The Cowes Hammerhead Crane looms above the cargo steamer, Hitherwood, in 1922. Photographs reproduced by kind permission of Dave L. Williams, author of White’s of Cowes.
WIGHT LIVING THE recent milestone anniversary of the iconic Cowes Hammerhead Crane is part of a unique centennial survival story.
The crane is now the sole survivor of these shipbuilding leviathans in England — all the rest having fallen victim to demolition.
It is more than a crane. It is about remembering the passage of time over which it presided and the hive of activity of which it was the centre; the hammering, the grinding, the whirring of great machinery, the whistles, the sirens, and the shouts of thousands of men and women working in the shipyards and streaming to and from the John Samuel White’s shipyard every day.
The prominent landmark remains a symbol of the technological superiority Cowes claimed in building leading edge ships. With boilers and turbines designed by White’s, ships built at Cowes could achieve speeds of 35 knots, 30 per cent faster than traditional reciprocating steam engines of the time, and still fast by today’s standards.
Think about the men and women, the apprentices, the craftsmen, the draughtsmen, the engineers, the fitters, the managers, the directors, the tea trolley girls, who would gaze up with pride at the crane.
So many people you meet in Cowes today are former shipyard workers with stories to tell of those exciting times — such as Bob West and Vic Scovell, who is now a committee member of the Historic Ryde Society. Both used to work on the shopfloor at J. Samuel White
They remember well the operation of the hammerhead crane, together with the gantry cranes running high up inside the massive boiler and turbine workshops, which are still there today, including one of the older manual chain-driven gantry cranes.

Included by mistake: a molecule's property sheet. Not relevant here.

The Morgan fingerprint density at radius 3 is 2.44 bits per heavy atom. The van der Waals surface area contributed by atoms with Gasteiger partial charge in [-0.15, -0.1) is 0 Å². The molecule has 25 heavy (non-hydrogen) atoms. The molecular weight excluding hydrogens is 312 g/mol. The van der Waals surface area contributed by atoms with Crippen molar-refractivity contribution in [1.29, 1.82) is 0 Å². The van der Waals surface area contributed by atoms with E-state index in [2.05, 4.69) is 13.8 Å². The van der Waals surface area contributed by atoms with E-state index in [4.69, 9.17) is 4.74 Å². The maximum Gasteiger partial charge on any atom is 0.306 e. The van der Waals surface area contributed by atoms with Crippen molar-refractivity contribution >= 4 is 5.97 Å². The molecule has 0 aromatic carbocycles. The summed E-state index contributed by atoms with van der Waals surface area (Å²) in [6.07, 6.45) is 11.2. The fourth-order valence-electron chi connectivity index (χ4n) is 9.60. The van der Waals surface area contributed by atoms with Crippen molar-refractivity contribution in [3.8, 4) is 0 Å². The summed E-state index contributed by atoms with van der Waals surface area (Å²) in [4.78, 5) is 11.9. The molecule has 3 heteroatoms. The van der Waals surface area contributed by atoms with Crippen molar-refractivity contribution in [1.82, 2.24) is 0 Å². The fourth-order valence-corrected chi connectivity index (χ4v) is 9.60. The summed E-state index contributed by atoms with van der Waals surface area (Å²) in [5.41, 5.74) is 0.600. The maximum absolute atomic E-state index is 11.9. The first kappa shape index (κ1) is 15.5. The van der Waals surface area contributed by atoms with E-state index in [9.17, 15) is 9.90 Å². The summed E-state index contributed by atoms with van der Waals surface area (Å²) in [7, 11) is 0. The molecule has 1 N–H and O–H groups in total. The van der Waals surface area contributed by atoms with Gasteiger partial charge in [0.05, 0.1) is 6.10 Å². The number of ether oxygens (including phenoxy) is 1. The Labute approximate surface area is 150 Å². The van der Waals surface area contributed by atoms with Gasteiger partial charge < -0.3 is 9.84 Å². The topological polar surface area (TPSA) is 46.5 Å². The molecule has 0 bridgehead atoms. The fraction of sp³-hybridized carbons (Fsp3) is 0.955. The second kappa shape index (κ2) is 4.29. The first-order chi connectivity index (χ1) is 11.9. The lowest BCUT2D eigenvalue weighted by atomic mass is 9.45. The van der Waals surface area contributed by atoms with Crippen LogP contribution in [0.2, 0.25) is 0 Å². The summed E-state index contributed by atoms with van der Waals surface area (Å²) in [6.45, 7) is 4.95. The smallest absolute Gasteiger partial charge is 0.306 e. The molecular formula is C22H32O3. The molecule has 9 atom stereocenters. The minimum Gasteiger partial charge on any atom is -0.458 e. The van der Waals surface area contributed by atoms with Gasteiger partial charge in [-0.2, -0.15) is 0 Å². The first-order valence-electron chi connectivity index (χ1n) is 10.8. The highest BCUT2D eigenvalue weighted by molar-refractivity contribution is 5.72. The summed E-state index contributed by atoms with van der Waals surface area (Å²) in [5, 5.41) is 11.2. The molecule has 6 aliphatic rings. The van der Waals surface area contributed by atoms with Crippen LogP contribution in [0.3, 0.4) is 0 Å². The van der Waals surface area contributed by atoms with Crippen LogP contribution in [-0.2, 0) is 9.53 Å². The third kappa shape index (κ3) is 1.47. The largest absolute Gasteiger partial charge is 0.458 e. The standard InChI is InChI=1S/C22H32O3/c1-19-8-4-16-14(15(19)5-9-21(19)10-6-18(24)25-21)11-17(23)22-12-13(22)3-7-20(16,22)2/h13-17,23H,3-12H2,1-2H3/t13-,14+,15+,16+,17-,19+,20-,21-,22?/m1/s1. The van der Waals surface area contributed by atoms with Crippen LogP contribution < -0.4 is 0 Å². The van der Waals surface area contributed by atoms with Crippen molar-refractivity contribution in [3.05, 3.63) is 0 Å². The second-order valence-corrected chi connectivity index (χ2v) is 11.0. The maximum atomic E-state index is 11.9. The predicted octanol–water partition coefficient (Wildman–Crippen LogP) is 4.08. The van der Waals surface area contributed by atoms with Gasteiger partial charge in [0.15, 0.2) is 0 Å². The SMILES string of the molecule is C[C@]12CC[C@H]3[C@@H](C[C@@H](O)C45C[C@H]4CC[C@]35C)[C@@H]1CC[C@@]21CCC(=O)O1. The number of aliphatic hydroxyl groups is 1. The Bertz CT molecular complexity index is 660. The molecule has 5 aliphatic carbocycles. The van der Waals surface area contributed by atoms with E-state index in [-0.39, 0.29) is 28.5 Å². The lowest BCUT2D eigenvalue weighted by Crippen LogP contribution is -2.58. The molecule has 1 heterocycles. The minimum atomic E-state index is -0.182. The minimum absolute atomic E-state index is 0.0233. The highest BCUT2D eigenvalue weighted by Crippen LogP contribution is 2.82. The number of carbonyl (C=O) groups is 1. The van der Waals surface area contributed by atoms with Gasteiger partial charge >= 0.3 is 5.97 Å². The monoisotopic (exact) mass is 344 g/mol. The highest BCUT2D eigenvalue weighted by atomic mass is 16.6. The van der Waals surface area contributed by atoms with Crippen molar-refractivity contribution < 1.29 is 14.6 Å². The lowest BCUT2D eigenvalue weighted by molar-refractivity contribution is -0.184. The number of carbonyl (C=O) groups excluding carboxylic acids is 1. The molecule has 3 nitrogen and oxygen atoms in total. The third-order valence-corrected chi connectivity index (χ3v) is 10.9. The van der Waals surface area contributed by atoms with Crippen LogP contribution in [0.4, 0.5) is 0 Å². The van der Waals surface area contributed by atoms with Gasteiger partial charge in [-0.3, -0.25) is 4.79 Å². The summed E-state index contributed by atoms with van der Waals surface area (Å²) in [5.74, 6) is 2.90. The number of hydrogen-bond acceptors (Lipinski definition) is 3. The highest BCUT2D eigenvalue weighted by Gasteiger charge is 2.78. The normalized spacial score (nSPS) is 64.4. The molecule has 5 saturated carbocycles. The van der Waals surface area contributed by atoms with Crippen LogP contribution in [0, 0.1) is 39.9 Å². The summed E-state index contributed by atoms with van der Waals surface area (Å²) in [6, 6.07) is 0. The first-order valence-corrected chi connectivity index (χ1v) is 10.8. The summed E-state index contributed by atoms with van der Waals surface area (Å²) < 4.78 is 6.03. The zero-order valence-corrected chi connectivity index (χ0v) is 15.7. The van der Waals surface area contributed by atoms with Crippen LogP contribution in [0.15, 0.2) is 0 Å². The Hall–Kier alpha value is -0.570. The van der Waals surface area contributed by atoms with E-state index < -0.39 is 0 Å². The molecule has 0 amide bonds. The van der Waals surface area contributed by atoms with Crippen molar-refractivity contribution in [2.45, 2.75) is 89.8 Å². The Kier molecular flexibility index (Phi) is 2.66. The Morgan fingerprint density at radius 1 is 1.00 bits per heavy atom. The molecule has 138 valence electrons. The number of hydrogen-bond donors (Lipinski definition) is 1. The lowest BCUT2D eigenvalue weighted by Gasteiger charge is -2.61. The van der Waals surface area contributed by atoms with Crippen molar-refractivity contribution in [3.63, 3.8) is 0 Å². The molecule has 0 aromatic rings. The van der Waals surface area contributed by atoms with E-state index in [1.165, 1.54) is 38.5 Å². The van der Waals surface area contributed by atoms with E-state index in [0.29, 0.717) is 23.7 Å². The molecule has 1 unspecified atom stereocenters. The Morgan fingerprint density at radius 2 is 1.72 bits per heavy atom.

And Bob and Vic recall how, just as apprentices in other workplaces do today — given half the chance — they would lark around as they worked.
In a small seat high above the workshops sat the crane driver waiting for calls to work the crane, lifting and shifting, and then again waiting, and of course occasionally dozing off between calls to work the machinery.
Young apprentices would then creep out and make the high pitched "ooo eeee ooo" call used to alert the crane driver to the next job, just to wake the driver up with a start and peer far below, only to see no-one around.
There are the stories of the hammerhead crane drivers, getting up the courage for that first climb 70ft up those tower stairs onto the turntable, then more courage needed to walk out along the jib far above the River Medina below.
Then, sitting in the control cabin moving the big rheostat levers across the round copper contacts, the sparks, sizzle, crack and smell, to increase or decrease the speed of slewing or lifting, moving the 'Jenny’ hook carriage back and forward along the jib, with that massive hook 'Big John’, or the smaller hook, 'Little Lora’, watching the hand signals on the ground, looking at where the load is going, stamping down on the foot pedal brakes.
It was a responsible job and no-one wanted to drop or damage those boilers or turbines over which so many workmates had sweated.
So it was that these engineers, artisans and shipbuilders won the contract in 1911 to build six destroyers for the Chilean Navy.
The County Press records the launch of the Chilean destroyer Tome from East Cowes in September 1912 to the sounds of ships’ sirens and horns, and the sight of the newly installed giant hammerhead crane swinging its jib to and fro in salute.